Number of New Jobs Falls Below Expectations

Unemployment rate steady at 5 percent

By Roy Maurer May 6, 2016
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The U.S. economy added 160,000 jobs in April 2016, dampening expectations that the labor market could match the robust gains of the previous two months.

The payroll counts for February and March were also revised down, however. The jobs gain for March was lowered from a hearty 215,000 to 208,000, still a solid number. The February count was revised to 233,000 jobs, down from a strong 245,000. Over the prior 12 months, employment growth had averaged 232,000 per month.

Despite the lower number for April, “Today’s job growth figures indicate continued strength in the labor market,” said Andrew Chamberlain, chief economist for Glassdoor. “To keep the employment rate steady, the labor market only needs to add about 100,000 new jobs per month. The average pace of job growth over the past three months has been 200,000 new jobs added, a solid showing during a time of stock market volatility and slow growth overseas.”

The strongest April job gains were in professional and business services (65,000 jobs), health care (38,200 jobs), and leisure and hospitality (22,000 jobs). The weakest sectors were government (-11,000 jobs), mining and logging (-8,000 jobs), and retail (-3,100 jobs).

Kenneth Esch, a Chicago-based partner at PricewaterhouseCoopers, noted that although a majority of private companies said they’re planning to increase head count, fewer plan to hire in the next 12 months. That slowdown in hiring is consistent with what the Society for Human Resource Management (SHRM) has been seeing with its Leading Indicators of National Employment (LINE) report recently.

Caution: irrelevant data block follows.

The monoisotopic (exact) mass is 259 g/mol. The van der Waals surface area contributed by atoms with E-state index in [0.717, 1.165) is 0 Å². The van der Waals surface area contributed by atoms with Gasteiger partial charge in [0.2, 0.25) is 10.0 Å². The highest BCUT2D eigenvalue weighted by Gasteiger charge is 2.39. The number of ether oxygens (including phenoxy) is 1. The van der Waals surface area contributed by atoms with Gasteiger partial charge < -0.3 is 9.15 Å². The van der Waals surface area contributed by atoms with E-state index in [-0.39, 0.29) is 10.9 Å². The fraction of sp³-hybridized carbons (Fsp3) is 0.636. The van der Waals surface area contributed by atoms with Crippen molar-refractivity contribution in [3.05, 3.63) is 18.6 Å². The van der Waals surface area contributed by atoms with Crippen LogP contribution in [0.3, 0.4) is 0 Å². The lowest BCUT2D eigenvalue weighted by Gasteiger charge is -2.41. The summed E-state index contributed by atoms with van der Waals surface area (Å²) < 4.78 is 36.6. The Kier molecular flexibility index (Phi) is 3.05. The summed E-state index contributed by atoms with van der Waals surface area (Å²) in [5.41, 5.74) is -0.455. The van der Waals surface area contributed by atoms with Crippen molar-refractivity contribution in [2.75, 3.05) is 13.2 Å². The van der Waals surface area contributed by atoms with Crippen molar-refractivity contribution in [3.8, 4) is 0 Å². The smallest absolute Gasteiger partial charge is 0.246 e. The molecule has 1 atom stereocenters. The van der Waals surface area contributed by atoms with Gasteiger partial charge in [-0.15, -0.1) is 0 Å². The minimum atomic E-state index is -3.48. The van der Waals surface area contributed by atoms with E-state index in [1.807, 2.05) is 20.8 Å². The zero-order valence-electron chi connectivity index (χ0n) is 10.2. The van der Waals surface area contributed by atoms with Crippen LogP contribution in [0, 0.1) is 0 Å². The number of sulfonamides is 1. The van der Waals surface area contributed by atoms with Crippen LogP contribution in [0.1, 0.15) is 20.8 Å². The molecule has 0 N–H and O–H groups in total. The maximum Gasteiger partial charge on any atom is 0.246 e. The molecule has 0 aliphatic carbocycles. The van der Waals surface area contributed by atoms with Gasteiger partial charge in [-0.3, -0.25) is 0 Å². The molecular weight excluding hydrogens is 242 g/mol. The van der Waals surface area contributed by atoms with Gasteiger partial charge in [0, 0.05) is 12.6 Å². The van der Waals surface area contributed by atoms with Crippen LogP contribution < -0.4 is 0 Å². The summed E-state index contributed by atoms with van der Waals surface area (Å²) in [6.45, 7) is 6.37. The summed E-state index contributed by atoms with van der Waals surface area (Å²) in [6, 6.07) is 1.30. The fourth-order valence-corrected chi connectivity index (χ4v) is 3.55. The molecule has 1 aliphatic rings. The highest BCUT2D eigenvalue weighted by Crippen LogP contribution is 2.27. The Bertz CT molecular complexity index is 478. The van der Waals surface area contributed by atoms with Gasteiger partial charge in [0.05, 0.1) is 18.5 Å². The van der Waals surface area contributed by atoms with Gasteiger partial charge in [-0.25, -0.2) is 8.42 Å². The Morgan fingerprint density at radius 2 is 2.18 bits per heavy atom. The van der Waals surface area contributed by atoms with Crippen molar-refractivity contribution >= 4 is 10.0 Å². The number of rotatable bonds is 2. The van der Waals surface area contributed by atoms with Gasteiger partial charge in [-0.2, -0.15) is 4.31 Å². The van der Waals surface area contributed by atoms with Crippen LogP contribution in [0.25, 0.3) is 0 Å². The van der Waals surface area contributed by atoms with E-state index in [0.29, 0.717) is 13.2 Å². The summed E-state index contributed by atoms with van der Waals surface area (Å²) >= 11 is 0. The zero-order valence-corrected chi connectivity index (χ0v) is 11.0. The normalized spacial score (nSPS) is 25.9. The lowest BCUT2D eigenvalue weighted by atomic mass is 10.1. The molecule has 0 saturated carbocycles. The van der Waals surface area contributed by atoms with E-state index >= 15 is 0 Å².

Jennifer Schramm, SHRM-SCP, manager of workforce trends at SHRM, said the question economists are asking is if this is the beginning of a trend or is only temporary. “Many seem to think that it may not be a blip because employers are being more cautious about adding to headcount,” she said.

“Given this context, we should expect companies to hire very cautiously over the next year,” Esch said. “Highly targeted hiring practices continue to be a trend that is holding steady, as the majority of companies continue to hire highly skilled workers in almost every industry, including manufacturing.”

Wage Growth Still Troubling

In April, average hourly earnings for all private-sector employees increased by 8 cents to $25.53, following an increase of 6 cents in March. Over the year, average hourly earnings have risen by 2.5 percent. “That’s a slight improvement from the roughly 2.2-2.3 percent growth of recent months, but still well below the 3-4 percent growth of normal times,” Chamberlain said.

Schramm added that hard-to-fill jobs are still hard to find qualified candidates for and that will influence compensation offerings, at least for those types of jobs.

Unemployment Steady

About 7.9 million Americans are considered unemployed by the government and the unemployment rate held at 5 percent.

Among demographic groups, the unemployment rate for Hispanics increased to 6.1 percent in April, while the rates for adult men (4.6 percent), adult women (4.5 percent), teenagers (16.0 percent), whites (4.3 percent), blacks (8.8 percent) and Asians (3.8 percent) showed little or no change.

The employment-population ratio edged down to 59.7 percent in April, and the closely watched labor force participation rate’s recent upward trend ended, falling 0.2 percentage points in April to 62.8 percent.

The recent upward trend was unusual, Chamberlain said. “As the Baby Boomers continue to retire and young workers stay in school longer, we expect this downward trend to continue over the next decade, regardless of short-term shifts in the business cycle.”

Roy Maurer is an online editor/manager for SHRM.

Follow him @SHRMRoy

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